“Borrowers have reaped significant benefits from the ongoing payment pause, taking the opportunity to pay down other debt, relieve financial pressures from lost jobs or decreased earnings, and support their families’ need,” the letter said.
But the lawmakers added that the “scheduled resumption of student loan payments in October could create a significant drag on our economic recovery.”
The letter noted that even as the economy is recovering from the pandemic, it is not reaching women and people of color equally. It cited research from Brandeis University that found the median Black borrower owes 95% of their debt twenty years after starting college, compared to only 6% for the median white borrower.
Insider reported last week that women can expect to earn a $35,000 salary right after graduation – not much more than the average female student-debt load, according to the American Association of University Women.
Warren was one of the Democrats that sent a letter to the CEOs of all student-loan servicers on Monday, requesting information on how they are best preparing borrowers to restart loan payments, warning of the “disastrous” consequences of dropping borrowers back into repayment without proper assistance.
Cardona said during a Senate hearing last week that he is continuing to have conversations on extending the payment pause past September, but the Education Department declined to provide further details on those conversations.
This letter is the latest of Democrats’ efforts to protect borrowers. Warren and Schumer are leading the effort to call on Biden to cancel $50,000 in student debt per borrower using his executive powers – that of which the Education and Justice Departments are currently reviewing.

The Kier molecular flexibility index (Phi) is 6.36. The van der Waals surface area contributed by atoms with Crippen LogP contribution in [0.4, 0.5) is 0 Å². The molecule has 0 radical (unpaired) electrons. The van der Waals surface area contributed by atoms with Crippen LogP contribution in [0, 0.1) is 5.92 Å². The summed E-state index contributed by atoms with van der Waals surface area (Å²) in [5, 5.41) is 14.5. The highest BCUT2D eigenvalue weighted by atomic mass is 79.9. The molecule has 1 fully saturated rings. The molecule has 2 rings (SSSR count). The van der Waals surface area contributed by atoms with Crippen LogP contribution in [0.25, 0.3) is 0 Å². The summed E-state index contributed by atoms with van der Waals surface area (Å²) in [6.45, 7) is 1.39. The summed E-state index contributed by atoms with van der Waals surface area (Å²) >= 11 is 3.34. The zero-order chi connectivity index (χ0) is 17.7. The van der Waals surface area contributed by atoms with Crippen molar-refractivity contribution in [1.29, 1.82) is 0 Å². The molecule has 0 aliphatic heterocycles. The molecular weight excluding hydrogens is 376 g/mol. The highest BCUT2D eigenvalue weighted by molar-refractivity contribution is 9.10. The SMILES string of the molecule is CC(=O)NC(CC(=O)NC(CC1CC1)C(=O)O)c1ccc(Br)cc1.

The Democrats also acknowledged those reviews in their letter to Biden and urged their quick completion, but given the fast-approaching expiration of the payment pause, they want Biden to act on extending that first.
“President Biden can and must cancel student debt with the stroke of a pen. We urgently call on him to act,” Pressley said in a statement. “In the interim, extending this payment pause will provide a crucial additional layer of relief for millions of borrowers. We can’t turn our backs on these families as we work toward an equitable economic recovery.”
As one of his first actions in office, President Joe Biden extended the pause on student-loan payments through September to give borrowers financial relief during the pandemic. Education Secretary Miguel Cardona on Wednesday hinted at the possibility of extending the pause even further.
“We are continuing conversations about if that’s the best time,” Cardona told the Senate Appropriations Committee. “No announcements today, but we continue to have those conversations.”
Cardona testified before the Senate committee on Wednesday morning regarding the education components in Biden’s budget proposal, during which he acknowledged the relief that borrowers have received under the student loan payment pause during the pandemic. New Hampshire Sen. Jeanne Shaheen said that payments restarting in October is “a huge concern for borrowers” and stressed the need to provide certainty for them regarding whether the pause will be extended.